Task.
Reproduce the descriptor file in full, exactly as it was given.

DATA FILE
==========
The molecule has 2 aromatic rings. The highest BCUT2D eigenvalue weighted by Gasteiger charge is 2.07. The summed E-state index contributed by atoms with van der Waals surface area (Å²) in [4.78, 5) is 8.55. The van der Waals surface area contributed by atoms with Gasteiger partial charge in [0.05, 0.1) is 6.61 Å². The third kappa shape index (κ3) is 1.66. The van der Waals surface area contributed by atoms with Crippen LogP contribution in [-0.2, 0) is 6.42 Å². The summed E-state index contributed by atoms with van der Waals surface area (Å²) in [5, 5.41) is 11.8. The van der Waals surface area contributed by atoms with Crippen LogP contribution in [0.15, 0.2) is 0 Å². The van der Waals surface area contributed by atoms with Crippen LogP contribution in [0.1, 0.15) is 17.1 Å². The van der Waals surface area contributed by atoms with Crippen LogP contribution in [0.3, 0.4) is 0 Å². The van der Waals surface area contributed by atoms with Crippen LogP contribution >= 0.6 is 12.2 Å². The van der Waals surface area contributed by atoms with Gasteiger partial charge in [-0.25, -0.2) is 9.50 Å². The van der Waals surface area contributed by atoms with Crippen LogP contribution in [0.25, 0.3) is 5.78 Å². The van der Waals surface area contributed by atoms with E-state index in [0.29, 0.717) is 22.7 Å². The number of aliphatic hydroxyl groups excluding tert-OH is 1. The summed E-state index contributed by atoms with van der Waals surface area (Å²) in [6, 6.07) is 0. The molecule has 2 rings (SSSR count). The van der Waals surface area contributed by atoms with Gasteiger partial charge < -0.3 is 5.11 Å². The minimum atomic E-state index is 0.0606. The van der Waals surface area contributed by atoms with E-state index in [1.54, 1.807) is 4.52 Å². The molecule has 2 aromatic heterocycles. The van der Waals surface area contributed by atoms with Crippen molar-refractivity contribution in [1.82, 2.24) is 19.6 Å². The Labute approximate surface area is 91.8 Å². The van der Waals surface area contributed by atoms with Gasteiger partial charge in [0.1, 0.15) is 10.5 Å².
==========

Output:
The molecule has 2 aromatic rings. The highest BCUT2D eigenvalue weighted by Gasteiger charge is 2.07. The summed E-state index contributed by atoms with van der Waals surface area (Å²) in [4.78, 5) is 8.55. The van der Waals surface area contributed by atoms with Gasteiger partial charge in [0.05, 0.1) is 6.61 Å². The third kappa shape index (κ3) is 1.66. The van der Waals surface area contributed by atoms with Crippen LogP contribution in [-0.2, 0) is 6.42 Å². The summed E-state index contributed by atoms with van der Waals surface area (Å²) in [5, 5.41) is 11.8. The van der Waals surface area contributed by atoms with Crippen LogP contribution in [0.15, 0.2) is 0 Å². The van der Waals surface area contributed by atoms with Crippen LogP contribution in [0.1, 0.15) is 17.1 Å². The van der Waals surface area contributed by atoms with Crippen LogP contribution in [0.3, 0.4) is 0 Å². The van der Waals surface area contributed by atoms with Crippen LogP contribution >= 0.6 is 12.2 Å². The van der Waals surface area contributed by atoms with Gasteiger partial charge in [-0.25, -0.2) is 9.50 Å². The van der Waals surface area contributed by atoms with Crippen LogP contribution in [0.25, 0.3) is 5.78 Å². The van der Waals surface area contributed by atoms with E-state index in [0.29, 0.717) is 22.7 Å². The number of aliphatic hydroxyl groups excluding tert-OH is 1. The summed E-state index contributed by atoms with van der Waals surface area (Å²) in [6, 6.07) is 0. The molecule has 2 rings (SSSR count). The van der Waals surface area contributed by atoms with Gasteiger partial charge < -0.3 is 5.11 Å². The minimum atomic E-state index is 0.0606. The van der Waals surface area contributed by atoms with E-state index in [1.54, 1.807) is 4.52 Å². The molecule has 2 aromatic heterocycles. The van der Waals surface area contributed by atoms with Crippen molar-refractivity contribution in [1.82, 2.24) is 19.6 Å². The Labute approximate surface area is 91.8 Å². The van der Waals surface area contributed by atoms with Gasteiger partial charge in [0.1, 0.15) is 10.5 Å².